I agreed to stay in the yard. Pawed the rake and scraped leaves left, right and centre. Then over the cackling of dried leaves came a call for breakfast. I only saw Aunty’s frock tail wheeled passed the croton patch at the side of the house as she headed back to the fence. She and Pat occasionally shared dreams and had their talks— old maids are gluttons for gossip. At the top of their qualm list was how women from abroad were taking away the good men on the island. It always puzzled me how these two seers couldn’t discern that their men were going to leave them. I got in the house before the puss and took a few of the fried dumplings in my pocket to eat while I worked. Ride and whistle, that’s what old people call it when you don’t have the luxury to sit and eat.
It was never going to be easy to slip Aunty’s hawk eyes, especially now that she was standing out in the open with a clear view of the guango tree. I prayed for something to call her back inside the house or even a mild stroke or heart attack to give me a window to slip away. Believe me, I didn’t want her dead but sometimes I wished she would have left me alone. Slowly, the fried dumpling crammed in my cheeks started tasting a little like rotten leaves, a little like blighted ackee blossoms, and a lot like disappointment.
Markie stepped through the hedgerow. Two straw bags in hand, ready to haul leaves and head to the river.
‘How many times I tell you not to walk through the fence?’ Aunty barked.
‘Is a slap him want. Him know better!’ Pat chimed in.
‘Hard of hearing! No blasted ears hole!’
‘No ears hole,’ Pat echoed.
‘But it need the two of them to carry the little leaves?’ Aunty hissed her teeth and kicked a few leaves near her feet.
‘Look man, you hard of hearing Markie, carry the leaves and you Kevin, continue raking.’
She had both hands akimbo. Nose turned up until we could see the white of her eyes. And just like that, we were right back at square one. Markie left with the two bags on his shoulders. Whispered to me that he would be waiting, but not for the entire day, so I should try and meet him later. We exchanged bird calls, kept the plan alive, but my wings were clipped. I didn’t hear Markie after a while. At that point, it didn’t look as if I was going anywhere. Aunty and Pat stood under the shade of the aralia and hibiscus talking, while I roasted in the sun.
I was almost sunstruck when I heard a small voice: ‘Hol’ dog’. The voice was so low it sounded like a small child’s. Down at the gate stood Pakool with a carton box on his head. An old farmer who had been frequenting the yard ever since Pastor Parry left. If I didn’t know better, I would think he had taken a liking to Aunty. Our eyes made four. He held up his hand. I held up my hand. He didn’t move. Coward. I dropped the rake and went and fetched this grown man. We met at the Parson Brown tree, he asked me to help him take down the load off his head.
‘You want me to get Aunty?’
‘She’s here?’ he asked in a whisper as if his voice was trapped at the back of his throat.
‘She’s talking to Pat.’
‘Lawd, Pat mouth can’t tame.’
‘Ok Pakool. I have raking to do so you can wait on the verandah.’
‘I’m alright where I am. I don’t want Pat to know my business.’
He leaned on the orange tree. Knocked out his pipe on the side of his water boot. Grounded a leaf of dried tobacco in his palm and prepared his smoke.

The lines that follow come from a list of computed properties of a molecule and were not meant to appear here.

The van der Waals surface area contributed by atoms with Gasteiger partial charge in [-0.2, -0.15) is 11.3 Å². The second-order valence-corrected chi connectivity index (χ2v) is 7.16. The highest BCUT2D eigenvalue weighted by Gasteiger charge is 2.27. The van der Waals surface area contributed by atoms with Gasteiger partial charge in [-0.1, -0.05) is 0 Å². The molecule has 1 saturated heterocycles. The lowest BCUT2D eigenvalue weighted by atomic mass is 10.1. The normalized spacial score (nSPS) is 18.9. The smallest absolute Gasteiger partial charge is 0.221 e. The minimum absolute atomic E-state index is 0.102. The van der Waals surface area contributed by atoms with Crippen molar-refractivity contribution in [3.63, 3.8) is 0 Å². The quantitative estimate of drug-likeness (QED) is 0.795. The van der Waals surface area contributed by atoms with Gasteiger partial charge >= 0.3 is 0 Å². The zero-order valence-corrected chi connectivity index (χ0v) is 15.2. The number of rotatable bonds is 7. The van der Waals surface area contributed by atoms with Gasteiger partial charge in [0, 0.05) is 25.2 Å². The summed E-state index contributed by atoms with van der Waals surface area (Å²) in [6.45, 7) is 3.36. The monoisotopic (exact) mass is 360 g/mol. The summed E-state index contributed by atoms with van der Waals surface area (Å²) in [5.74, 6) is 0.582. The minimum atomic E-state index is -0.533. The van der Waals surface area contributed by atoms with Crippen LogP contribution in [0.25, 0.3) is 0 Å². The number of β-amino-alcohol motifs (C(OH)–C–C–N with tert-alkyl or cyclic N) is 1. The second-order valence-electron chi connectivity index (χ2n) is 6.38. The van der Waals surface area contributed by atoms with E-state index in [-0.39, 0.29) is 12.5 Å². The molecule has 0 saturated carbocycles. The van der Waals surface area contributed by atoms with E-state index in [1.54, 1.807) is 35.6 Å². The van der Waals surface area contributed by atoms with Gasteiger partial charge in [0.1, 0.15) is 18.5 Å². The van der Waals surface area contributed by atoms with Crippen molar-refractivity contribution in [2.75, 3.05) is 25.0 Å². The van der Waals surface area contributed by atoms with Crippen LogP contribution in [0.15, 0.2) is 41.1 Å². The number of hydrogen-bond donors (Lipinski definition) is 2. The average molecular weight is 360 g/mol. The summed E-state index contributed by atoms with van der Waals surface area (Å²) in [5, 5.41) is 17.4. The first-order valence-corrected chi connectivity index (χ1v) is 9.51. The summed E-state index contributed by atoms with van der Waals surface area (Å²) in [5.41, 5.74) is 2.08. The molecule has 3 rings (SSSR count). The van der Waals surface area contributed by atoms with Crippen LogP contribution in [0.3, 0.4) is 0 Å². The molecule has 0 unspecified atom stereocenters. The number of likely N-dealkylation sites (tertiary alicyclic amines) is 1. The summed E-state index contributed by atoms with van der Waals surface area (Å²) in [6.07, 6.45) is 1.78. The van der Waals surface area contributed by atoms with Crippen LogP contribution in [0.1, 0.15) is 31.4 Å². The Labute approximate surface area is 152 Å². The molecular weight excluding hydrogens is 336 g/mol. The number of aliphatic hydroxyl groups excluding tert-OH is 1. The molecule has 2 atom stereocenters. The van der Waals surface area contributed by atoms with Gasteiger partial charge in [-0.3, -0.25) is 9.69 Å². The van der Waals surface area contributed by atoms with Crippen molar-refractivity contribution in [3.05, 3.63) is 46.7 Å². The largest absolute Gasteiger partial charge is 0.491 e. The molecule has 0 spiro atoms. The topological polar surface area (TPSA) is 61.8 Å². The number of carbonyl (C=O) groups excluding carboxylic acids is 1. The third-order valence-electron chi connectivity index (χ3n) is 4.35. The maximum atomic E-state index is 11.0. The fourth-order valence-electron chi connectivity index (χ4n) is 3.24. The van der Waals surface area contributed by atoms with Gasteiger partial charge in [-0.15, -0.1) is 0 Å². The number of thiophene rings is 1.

‘Yo not going to rake?’
‘That is not what I want to do. I want to go to the river.’
‘Aunty not having it?’
‘How did you know?’
Pakool laughed and shook his head. A pearly white smog left his pipe.
‘We are all rivers, you know?’
‘Yes, rivers running in and out of each other until we end up in the sea.’
‘I don’t think Aunty is any river, more like a pond; she’s never leaving this yard again.’
‘No, she’s a tree.’
‘I still think she’s a pond.’
‘What if you’re a tree and Aunty is a wall?’
‘Man, how all these riddles going to help my situation?’
‘I want to be a bird, so I can fly away!’
‘Tell you what bird, let Aunty get this little parcel for me.’
‘What are you? River or tree?’
Pakool said nothing. I didn’t think he was that sensible. If Pakool didn’t speak, anyone would think he was a mad man. He made me realise that we all had problems. And we all were looking for someone else to blame for them. He dusted his pipe and left.
‘Remember not to leave this yard.’
‘Mass Pakool left something for you.’
‘That old goat. You don’t let him back in this yard without telling me.’
I had almost given up on the river when Pastor Parry drove up in a brand-new cherry-red station wagon Lada. Two years this man hadn’t shown his face. But lo and behold, like a lamb to the slaughter, preacher man came home with a lady friend.
It was a big girl. I wasn’t raised to make fun of anyone, but you couldn’t tell them apart from a mouse on a dollar bread. The rolls in her side gathered up all the fabric in her frock leaving nothing to the imagination. The worse part, she had on spike heels, so every step leaned to the side like a loaded market truck going through Fern Gully.
They had hardly stepped off the road when Aunty alighted from the verandah and started grabbing stones.
‘But si mi dying trial today,’ she said.
I kindly took myself out of harm’s way. Pastor Parry, too. He went back to save the new car, leaving his lady friend to face the stones alone. She skipped, hopped, and gambled about like a moko jumbie midway a fall. This was the window I’d prayed for all morning. I couldn’t tell you how the dus’ up ended because by the time I heard the Lada tires peeling up the road, I was miles away. Perhaps death might just have got his third victim after all.